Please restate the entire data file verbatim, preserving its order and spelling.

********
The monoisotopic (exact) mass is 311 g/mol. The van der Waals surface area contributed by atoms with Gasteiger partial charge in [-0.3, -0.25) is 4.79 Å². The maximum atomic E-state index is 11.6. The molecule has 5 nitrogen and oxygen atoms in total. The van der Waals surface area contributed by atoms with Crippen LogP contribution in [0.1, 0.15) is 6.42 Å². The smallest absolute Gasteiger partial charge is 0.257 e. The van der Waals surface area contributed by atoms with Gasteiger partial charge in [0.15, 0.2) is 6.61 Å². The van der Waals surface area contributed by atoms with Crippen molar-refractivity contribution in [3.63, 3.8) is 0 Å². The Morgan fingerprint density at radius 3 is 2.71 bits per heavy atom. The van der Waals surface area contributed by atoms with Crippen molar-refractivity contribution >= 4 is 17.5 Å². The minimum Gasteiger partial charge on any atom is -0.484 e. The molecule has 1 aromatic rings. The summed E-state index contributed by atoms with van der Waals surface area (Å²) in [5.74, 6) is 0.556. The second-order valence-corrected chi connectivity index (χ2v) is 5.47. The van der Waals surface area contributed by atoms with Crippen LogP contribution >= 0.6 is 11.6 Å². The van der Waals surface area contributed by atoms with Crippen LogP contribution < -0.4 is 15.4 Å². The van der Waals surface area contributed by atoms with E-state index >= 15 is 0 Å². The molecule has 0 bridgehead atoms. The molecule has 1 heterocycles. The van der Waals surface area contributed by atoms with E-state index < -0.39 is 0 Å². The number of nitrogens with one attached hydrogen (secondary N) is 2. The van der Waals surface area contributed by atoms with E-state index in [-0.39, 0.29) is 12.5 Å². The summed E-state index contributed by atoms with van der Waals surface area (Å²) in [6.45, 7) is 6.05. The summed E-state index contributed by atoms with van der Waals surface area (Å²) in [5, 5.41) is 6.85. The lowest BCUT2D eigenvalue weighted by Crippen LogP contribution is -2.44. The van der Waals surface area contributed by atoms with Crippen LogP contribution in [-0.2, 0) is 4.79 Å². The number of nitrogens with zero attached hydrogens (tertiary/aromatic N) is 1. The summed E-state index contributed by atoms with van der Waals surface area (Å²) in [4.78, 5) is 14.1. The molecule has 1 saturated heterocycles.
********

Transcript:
The monoisotopic (exact) mass is 311 g/mol. The van der Waals surface area contributed by atoms with Gasteiger partial charge in [-0.3, -0.25) is 4.79 Å². The maximum atomic E-state index is 11.6. The molecule has 5 nitrogen and oxygen atoms in total. The van der Waals surface area contributed by atoms with Crippen LogP contribution in [0.1, 0.15) is 6.42 Å². The smallest absolute Gasteiger partial charge is 0.257 e. The van der Waals surface area contributed by atoms with Gasteiger partial charge in [0.15, 0.2) is 6.61 Å². The van der Waals surface area contributed by atoms with Crippen molar-refractivity contribution in [3.63, 3.8) is 0 Å². The Morgan fingerprint density at radius 3 is 2.71 bits per heavy atom. The van der Waals surface area contributed by atoms with Crippen molar-refractivity contribution >= 4 is 17.5 Å². The minimum Gasteiger partial charge on any atom is -0.484 e. The molecule has 1 aromatic rings. The summed E-state index contributed by atoms with van der Waals surface area (Å²) in [5.74, 6) is 0.556. The second-order valence-corrected chi connectivity index (χ2v) is 5.47. The van der Waals surface area contributed by atoms with Crippen LogP contribution >= 0.6 is 11.6 Å². The van der Waals surface area contributed by atoms with Crippen LogP contribution < -0.4 is 15.4 Å². The van der Waals surface area contributed by atoms with E-state index >= 15 is 0 Å². The molecule has 0 bridgehead atoms. The molecule has 1 heterocycles. The van der Waals surface area contributed by atoms with E-state index < -0.39 is 0 Å². The number of nitrogens with one attached hydrogen (secondary N) is 2. The van der Waals surface area contributed by atoms with E-state index in [-0.39, 0.29) is 12.5 Å². The summed E-state index contributed by atoms with van der Waals surface area (Å²) in [6.45, 7) is 6.05. The summed E-state index contributed by atoms with van der Waals surface area (Å²) in [5, 5.41) is 6.85. The lowest BCUT2D eigenvalue weighted by Crippen LogP contribution is -2.44. The van der Waals surface area contributed by atoms with Crippen LogP contribution in [-0.2, 0) is 4.79 Å². The number of nitrogens with zero attached hydrogens (tertiary/aromatic N) is 1. The summed E-state index contributed by atoms with van der Waals surface area (Å²) in [4.78, 5) is 14.1. The molecule has 1 saturated heterocycles.